Installing drywall on the ceiling, insulation in an attic and deploying a floating wire antenna on a submarine were the hardest physical jobs I have had the opportunity to work. As a desk jockey, I will get my brain sweating, but the body is locked into one positon for hours on end. There is great benefit from getting your hands dirty and learning about the physical world. I had a part-time handyman business for seven years and would take my son with me on most jobs. He learned a good work ethic, understands what it takes to get a job done and gained confidence to tackle projects. After a very late night working on a toilet repair, he uttered my favorite reflective comment that “it would take us two hours to make a peanut butter and jelly sandwich”. As a ten year-old there was no disrespect, just an honest assessment of how the night progressed. These were valuable times of learning about a full day’s work. These examples pale in comparison to much of the back breaking work that is done throughout the world every day. Since my days are spent in a cubicle clicking a mouse, I find it a pleasure to shake hands and encounter a strong grip that has been earned from years of being physical. The market demands these products and services and it is beautiful to see how creativity is expressed in all forms of work.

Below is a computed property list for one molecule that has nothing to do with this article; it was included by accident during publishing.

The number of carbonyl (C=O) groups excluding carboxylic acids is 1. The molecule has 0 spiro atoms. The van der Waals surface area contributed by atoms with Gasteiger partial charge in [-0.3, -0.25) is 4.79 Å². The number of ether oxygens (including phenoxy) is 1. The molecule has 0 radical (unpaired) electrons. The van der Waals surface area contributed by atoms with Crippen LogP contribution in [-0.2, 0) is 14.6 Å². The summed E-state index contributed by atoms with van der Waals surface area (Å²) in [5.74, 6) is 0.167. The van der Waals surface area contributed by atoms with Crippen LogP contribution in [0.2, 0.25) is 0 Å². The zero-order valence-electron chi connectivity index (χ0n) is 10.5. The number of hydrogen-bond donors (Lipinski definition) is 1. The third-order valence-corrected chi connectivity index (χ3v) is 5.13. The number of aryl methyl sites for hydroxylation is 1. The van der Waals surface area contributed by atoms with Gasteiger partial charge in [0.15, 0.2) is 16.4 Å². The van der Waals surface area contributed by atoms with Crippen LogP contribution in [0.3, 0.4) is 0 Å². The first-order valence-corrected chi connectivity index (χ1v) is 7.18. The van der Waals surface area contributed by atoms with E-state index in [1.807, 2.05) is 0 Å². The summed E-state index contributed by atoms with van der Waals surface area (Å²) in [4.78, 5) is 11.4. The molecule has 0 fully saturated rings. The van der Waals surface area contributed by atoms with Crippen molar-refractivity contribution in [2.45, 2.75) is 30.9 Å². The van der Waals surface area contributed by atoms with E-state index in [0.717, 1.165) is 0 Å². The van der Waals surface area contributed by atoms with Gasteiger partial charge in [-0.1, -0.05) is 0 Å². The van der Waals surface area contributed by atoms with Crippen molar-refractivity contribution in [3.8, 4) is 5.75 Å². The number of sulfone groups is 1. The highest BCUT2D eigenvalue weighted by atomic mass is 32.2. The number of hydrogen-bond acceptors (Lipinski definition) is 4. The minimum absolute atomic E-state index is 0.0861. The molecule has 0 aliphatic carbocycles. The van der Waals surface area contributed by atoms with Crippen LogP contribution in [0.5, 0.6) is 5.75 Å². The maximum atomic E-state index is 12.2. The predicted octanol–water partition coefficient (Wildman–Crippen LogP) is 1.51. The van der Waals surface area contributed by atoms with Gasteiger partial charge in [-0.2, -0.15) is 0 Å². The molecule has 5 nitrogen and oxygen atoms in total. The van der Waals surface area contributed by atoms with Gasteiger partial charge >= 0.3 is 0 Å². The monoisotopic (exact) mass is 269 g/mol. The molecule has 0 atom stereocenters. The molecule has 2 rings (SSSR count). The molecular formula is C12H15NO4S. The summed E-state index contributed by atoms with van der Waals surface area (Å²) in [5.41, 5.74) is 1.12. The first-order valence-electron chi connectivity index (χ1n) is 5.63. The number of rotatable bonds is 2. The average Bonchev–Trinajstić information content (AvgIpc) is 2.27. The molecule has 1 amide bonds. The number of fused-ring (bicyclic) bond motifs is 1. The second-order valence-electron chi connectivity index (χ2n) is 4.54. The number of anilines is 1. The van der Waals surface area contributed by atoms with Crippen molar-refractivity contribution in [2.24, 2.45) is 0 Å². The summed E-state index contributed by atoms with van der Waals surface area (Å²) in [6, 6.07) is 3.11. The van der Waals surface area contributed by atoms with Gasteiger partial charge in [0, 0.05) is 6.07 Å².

What satisfaction do you achieve from physical work? What were you surprised to learn on the job? What job do you never want to do again? What job would you like to do again? How were you exhausted after the day’s work? What health benefits did you experience? What health risks were associated with the job?